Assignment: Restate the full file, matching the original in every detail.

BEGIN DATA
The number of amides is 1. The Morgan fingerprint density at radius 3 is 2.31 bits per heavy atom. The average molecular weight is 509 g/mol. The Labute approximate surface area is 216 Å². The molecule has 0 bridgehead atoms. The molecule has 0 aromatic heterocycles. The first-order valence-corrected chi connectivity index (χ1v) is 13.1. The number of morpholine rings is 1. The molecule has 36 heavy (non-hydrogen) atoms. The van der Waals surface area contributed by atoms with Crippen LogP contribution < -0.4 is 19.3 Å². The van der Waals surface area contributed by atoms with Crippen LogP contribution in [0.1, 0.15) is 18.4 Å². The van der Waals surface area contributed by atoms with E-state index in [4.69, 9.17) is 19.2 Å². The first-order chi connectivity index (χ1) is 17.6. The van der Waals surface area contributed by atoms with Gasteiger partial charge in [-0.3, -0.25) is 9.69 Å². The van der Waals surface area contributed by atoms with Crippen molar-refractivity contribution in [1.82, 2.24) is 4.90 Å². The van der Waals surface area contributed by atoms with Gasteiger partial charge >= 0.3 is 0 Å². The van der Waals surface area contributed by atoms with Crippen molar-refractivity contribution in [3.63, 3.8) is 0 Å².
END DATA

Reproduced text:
The number of amides is 1. The Morgan fingerprint density at radius 3 is 2.31 bits per heavy atom. The average molecular weight is 509 g/mol. The Labute approximate surface area is 216 Å². The molecule has 0 bridgehead atoms. The molecule has 0 aromatic heterocycles. The first-order valence-corrected chi connectivity index (χ1v) is 13.1. The number of morpholine rings is 1. The molecule has 36 heavy (non-hydrogen) atoms. The van der Waals surface area contributed by atoms with Crippen LogP contribution < -0.4 is 19.3 Å². The van der Waals surface area contributed by atoms with Crippen LogP contribution in [0.1, 0.15) is 18.4 Å². The van der Waals surface area contributed by atoms with E-state index in [4.69, 9.17) is 19.2 Å². The first-order chi connectivity index (χ1) is 17.6. The van der Waals surface area contributed by atoms with Gasteiger partial charge in [-0.3, -0.25) is 9.69 Å². The van der Waals surface area contributed by atoms with Crippen molar-refractivity contribution in [1.82, 2.24) is 4.90 Å². The van der Waals surface area contributed by atoms with Gasteiger partial charge >= 0.3 is 0 Å². The van der Waals surface area contributed by atoms with Crippen molar-refractivity contribution in [3.63, 3.8) is 0 Å².